Brisbane cartoonists Zac Smith-Cameron, Stuart McMillen and Alexis Sugden
Iron Style by Ashcan Comics teaser image
My Sister’s Voice by Alexis Sugden teaser image
Rat Park by Stuart McMillen teaser image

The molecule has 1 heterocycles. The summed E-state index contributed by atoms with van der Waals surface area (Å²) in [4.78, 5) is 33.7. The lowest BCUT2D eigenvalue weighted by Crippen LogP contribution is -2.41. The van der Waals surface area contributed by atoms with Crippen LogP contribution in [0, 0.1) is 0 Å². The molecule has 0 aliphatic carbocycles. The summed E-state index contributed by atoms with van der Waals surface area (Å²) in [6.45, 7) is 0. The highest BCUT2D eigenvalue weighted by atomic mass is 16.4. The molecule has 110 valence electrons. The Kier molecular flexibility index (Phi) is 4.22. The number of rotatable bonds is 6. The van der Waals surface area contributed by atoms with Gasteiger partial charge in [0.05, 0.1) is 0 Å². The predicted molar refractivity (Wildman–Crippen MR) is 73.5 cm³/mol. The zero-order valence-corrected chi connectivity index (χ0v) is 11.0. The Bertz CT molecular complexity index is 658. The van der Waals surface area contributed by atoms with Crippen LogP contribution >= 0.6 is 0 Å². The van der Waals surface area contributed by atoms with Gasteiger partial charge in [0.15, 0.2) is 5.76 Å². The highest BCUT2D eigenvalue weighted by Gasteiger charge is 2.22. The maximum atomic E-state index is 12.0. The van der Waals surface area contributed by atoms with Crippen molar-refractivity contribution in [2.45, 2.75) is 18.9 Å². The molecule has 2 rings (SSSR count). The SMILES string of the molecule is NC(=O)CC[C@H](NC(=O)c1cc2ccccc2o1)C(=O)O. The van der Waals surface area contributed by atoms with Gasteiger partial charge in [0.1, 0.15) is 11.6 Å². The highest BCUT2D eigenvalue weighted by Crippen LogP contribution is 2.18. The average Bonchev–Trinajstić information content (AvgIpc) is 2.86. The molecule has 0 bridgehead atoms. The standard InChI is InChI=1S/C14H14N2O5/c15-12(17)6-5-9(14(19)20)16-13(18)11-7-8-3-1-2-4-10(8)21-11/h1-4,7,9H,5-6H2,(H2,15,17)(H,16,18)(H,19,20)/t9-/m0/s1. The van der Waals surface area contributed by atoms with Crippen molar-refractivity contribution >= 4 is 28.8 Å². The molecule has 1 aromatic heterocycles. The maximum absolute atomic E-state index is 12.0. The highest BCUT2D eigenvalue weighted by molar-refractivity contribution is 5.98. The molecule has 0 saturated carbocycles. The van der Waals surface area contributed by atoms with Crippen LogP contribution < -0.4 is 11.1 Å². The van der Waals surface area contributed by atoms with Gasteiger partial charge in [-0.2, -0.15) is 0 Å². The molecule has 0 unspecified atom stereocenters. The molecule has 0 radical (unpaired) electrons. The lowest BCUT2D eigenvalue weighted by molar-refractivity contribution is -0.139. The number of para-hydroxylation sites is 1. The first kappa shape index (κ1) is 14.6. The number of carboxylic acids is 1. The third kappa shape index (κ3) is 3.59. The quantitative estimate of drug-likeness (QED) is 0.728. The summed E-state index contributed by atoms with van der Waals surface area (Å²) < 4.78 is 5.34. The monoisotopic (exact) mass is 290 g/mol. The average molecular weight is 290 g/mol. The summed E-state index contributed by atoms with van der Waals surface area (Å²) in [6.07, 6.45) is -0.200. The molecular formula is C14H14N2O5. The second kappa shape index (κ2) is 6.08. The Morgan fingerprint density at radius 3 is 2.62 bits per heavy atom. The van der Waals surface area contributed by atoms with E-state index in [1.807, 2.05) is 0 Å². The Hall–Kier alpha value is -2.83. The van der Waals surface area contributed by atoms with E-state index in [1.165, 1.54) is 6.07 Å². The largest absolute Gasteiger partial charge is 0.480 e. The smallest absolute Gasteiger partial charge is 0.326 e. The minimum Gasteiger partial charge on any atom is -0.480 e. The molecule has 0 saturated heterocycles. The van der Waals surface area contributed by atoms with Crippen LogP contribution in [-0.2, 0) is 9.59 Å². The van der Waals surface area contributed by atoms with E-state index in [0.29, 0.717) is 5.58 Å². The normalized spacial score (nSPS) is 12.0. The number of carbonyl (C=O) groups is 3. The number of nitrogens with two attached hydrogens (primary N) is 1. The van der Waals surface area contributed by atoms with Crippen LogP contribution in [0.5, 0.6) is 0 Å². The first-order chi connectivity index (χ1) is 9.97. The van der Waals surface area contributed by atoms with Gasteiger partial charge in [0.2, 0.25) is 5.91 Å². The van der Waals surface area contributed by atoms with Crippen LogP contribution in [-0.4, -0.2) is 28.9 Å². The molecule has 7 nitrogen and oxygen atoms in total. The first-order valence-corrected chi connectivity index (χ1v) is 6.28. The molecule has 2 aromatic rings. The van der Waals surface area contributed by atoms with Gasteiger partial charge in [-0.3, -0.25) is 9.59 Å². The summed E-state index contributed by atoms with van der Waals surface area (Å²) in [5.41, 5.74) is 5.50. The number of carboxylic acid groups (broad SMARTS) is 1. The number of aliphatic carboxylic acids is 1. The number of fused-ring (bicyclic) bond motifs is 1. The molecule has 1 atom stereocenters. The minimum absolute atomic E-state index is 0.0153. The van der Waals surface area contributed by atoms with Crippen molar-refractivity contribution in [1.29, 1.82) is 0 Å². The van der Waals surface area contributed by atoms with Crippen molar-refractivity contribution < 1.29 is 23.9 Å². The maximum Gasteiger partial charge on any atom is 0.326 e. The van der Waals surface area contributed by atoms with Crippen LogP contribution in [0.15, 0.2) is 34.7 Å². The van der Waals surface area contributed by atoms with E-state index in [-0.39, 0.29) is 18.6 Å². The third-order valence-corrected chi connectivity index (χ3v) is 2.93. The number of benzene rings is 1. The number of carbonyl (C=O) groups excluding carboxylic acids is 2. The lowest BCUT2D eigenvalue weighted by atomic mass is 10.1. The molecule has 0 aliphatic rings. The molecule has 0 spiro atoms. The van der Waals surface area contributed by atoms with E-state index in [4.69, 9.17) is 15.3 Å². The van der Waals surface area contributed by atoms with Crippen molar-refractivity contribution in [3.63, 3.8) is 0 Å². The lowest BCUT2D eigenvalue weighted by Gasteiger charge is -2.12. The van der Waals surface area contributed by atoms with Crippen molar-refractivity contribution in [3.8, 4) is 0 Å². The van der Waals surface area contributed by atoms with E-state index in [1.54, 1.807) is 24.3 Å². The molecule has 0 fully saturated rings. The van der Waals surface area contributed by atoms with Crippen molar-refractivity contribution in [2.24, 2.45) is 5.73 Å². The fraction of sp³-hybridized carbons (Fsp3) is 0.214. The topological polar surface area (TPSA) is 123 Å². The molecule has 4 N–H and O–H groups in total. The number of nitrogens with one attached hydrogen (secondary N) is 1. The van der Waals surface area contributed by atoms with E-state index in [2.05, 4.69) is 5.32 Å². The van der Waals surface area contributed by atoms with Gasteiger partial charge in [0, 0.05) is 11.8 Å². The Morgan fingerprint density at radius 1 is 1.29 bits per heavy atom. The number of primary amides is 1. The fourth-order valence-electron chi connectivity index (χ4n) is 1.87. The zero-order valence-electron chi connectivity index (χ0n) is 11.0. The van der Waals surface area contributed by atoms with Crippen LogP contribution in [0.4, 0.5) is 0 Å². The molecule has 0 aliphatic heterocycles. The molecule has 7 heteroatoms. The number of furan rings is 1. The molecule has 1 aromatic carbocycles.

This looks like a fantastic project. A couple of suggestions:1) Please get your draft reviewed by a scientist working in this area in order to check for technical accuracy. 2) Please cover the recent work on "environmental enrichment" and drug addiction (if you can't access journal articles, just email one of the authors). This is a hot area of research. See, for example, and maybe ask the authors of this study (free full text, Solinas et al 2008 PNAS):http://www.ncbi.nlm.nih.gov/pubmed/18955698 3) Please focus on scientific facts and the future rather than complaining that Rat Park was suppressed. It is always difficult to get research grants. It is very difficult to publish in Nature or Science -- no shame in not being accepted in there. The Rat Park study was published in Psychopharmacology, a completely respectable specialty journal.4) If you are talking with scientists, it can be easy to get lost in the technical details (neurobiological mechanisms? specific conditions? works for all drugs?) Try to stick to the main point: Prohibitionists have argued that "drugs" are inherently "addictive", pointing to use by laboratory animals as proof, but in these studies the animals are kept alone in tiny cages, and animals kept in more stimulating and social environments are much less interested in using cocaine, heroin, sugar, other addictive substances. By analogy, problematic drug use in humans is often a symptom of social and emotional stress -- stigmatizing and harassing drug users is thus cruel and counterproductive.5) There are so many directions to explore regarding humans. One thing you might mention: Giving homeless alcoholics a place where they can live, with dignity as an adult with few "rules" (OK to drink alcohol if they want), saves money on healthcare and actually reduces alcohol use.http://www.scientificamerican.com/article.cfm?id=homeless-project-residents-drink-less 6) Another possible thing to mention: The "myth of the Chinese opium plague" is central to the drug prohibition narrative, which views drug use as a contagious disease that anyone could "catch" by having access to drugs or by associating with a drug user (hence sale of drugs must be banned -- ignoring that this creates a dangerous black market -- and drug users must be "quarantined" away from society -- see the far-out but influential views of Nils Bejerot), rather than as a social/emotional problem affecting a minority of people. According to the UNODC 100 years of drug control report, use of all recreational drugs has increased under prohibition (cocaine and heroin were sold over the counter 100 year ago, with lower rates of use than today), except for opiates because of the apparent decrease in Chinese opium use. http://www.unodc.org/unodc/en/commissions/CND/one-hundred-years-of-drug-control.htmlBut actually most use of opium in China was for medical reasons (no aspirin, no antibiotics) or non-problematic social use. The extent of problematic opium use in 19th century China has been greatly exaggerated for various reasons by Christian missionaries, then Chinese Nationalists, then ambitious US drug prohibitionists. Use of opiates in China decreased more because of availability of new medicines and because of changing cultural fashions, rather than prohibition efforts. See the scholarly book Narcotic Culture, or read the summary:http://www.frankdikotter.com/publications/the_myth_of_opium.pdf